As wearable technology is increasingly popular, its data is increasingly used in law. Fitbit Wristbands, Google Health Bands, Apple Watches and their ilk all provide data that can be useful, depending on the situation.
For example, in a recent Canadian personal injury case, the activity baseline for a certain age and profession was set by a Fitbit Wristband to show that an injured personal trainer’s activity level is now subpar. Also, in a recent Pennsylvania case, a woman’s Fitbit Wristband undercut her rape complaint when it was shown that she was lying about her activity during a certain place and time.
Some experts believe that wearable technology will eventually become a human “black box” that can give valuable data regarding a subject’s place and activity, supporting or undermining his/her testimony and other evidence.
While some welcome the advancement, advocates of civil liberties and privacy are wary of wearable technology’s encroachment on privacy and due process. As one expert put it, self-tracking will lead to self-incrimination.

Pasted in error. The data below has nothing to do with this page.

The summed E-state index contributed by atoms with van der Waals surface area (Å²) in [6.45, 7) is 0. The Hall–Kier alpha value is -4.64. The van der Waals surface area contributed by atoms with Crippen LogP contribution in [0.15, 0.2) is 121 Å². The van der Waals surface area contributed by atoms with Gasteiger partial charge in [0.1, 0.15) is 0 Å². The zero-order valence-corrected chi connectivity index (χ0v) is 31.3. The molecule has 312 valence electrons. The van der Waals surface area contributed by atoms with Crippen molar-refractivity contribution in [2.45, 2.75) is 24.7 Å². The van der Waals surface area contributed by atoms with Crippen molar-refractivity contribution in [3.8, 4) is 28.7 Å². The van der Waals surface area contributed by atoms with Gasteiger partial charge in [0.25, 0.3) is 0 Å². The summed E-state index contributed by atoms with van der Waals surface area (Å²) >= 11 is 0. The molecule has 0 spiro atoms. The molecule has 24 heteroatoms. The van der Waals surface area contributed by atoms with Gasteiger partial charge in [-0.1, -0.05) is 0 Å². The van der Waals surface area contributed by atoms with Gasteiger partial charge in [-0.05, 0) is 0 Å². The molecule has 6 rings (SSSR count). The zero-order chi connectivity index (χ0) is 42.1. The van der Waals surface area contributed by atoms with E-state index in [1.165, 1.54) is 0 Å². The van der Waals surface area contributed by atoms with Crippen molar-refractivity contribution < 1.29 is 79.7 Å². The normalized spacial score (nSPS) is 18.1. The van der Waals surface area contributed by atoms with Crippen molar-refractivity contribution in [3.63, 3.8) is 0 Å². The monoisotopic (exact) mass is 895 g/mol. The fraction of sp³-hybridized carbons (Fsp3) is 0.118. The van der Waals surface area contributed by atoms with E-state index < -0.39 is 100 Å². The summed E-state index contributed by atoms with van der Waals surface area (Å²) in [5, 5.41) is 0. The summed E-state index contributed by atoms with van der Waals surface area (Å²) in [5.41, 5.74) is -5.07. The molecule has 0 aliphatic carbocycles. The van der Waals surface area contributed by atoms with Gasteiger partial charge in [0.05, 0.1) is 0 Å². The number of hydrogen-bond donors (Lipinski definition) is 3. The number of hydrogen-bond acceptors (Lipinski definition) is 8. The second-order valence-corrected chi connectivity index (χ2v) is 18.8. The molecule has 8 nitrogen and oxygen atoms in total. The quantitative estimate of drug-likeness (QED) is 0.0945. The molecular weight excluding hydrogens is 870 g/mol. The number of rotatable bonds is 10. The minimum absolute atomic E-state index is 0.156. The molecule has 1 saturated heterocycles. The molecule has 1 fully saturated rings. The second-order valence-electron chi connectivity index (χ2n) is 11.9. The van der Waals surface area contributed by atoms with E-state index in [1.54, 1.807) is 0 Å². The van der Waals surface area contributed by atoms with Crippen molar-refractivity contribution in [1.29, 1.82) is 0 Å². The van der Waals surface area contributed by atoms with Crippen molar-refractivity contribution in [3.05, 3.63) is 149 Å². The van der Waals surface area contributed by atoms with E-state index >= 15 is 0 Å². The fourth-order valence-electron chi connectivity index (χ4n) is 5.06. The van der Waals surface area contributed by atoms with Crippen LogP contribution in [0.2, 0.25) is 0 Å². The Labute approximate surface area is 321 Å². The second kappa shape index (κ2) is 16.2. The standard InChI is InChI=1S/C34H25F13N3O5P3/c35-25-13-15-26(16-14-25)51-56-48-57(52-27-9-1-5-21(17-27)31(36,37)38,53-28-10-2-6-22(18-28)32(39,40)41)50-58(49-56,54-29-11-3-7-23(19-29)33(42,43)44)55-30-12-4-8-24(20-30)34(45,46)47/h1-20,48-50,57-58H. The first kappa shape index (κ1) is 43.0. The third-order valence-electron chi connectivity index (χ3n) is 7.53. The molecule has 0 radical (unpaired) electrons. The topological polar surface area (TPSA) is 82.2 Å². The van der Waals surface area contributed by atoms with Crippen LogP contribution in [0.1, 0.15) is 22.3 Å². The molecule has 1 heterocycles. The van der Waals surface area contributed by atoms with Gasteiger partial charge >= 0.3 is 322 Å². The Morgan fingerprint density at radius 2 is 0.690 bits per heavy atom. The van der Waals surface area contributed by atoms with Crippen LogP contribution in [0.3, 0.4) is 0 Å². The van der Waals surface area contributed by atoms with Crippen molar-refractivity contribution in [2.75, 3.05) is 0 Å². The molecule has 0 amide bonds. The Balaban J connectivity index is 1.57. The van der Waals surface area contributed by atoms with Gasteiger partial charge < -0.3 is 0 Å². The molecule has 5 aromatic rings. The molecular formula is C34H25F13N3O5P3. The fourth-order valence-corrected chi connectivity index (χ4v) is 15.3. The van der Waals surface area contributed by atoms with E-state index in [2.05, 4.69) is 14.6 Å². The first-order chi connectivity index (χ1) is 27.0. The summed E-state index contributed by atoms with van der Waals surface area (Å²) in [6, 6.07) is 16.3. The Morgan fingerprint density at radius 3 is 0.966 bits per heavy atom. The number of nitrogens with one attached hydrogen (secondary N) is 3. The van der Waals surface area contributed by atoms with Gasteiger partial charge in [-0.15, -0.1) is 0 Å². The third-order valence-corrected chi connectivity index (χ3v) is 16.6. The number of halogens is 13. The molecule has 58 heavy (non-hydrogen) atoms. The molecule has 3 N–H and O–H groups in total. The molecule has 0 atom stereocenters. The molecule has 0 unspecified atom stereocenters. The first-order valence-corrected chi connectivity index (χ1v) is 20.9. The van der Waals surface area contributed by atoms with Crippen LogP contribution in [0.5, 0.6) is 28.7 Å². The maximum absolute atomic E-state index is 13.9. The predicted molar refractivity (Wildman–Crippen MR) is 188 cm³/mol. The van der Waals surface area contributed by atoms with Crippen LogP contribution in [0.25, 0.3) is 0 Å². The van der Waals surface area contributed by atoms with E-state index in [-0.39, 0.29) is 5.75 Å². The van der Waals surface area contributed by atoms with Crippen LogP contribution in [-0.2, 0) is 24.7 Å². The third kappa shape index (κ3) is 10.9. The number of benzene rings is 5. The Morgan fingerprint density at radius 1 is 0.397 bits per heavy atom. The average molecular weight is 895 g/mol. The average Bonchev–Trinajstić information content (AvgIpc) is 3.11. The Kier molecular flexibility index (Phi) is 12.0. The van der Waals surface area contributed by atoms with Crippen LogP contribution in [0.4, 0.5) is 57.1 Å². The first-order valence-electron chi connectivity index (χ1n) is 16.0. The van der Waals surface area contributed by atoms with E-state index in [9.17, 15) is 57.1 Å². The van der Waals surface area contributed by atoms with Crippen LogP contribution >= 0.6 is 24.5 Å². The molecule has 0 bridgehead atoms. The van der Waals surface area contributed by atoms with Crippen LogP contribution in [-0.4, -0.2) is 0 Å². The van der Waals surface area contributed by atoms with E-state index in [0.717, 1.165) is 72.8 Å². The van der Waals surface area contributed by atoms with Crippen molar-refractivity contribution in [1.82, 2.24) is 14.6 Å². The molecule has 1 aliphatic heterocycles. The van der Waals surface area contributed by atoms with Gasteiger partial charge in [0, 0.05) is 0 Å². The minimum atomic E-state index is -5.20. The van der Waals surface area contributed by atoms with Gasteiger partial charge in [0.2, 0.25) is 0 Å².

The web-based data provided by Fitbit and other wearable tech, which has fewer protections than data on personal computers and cellphones, is compelling civil liberties advocates to press Congress for an updated Electronic Communication Privacy Act (ECPA) that will give “Digital Due Process” regarding data stored in the cloud-based data and web-based e-mail.
Unfortunately, an updated ECPA affecting wearable technology is will not occur in the foreseeable future. No such Bill is reportedly before either House of Congress. However, there is an Email Privacy Act (HR 699) in the House of Representatives that may come up for a vote in the near future.
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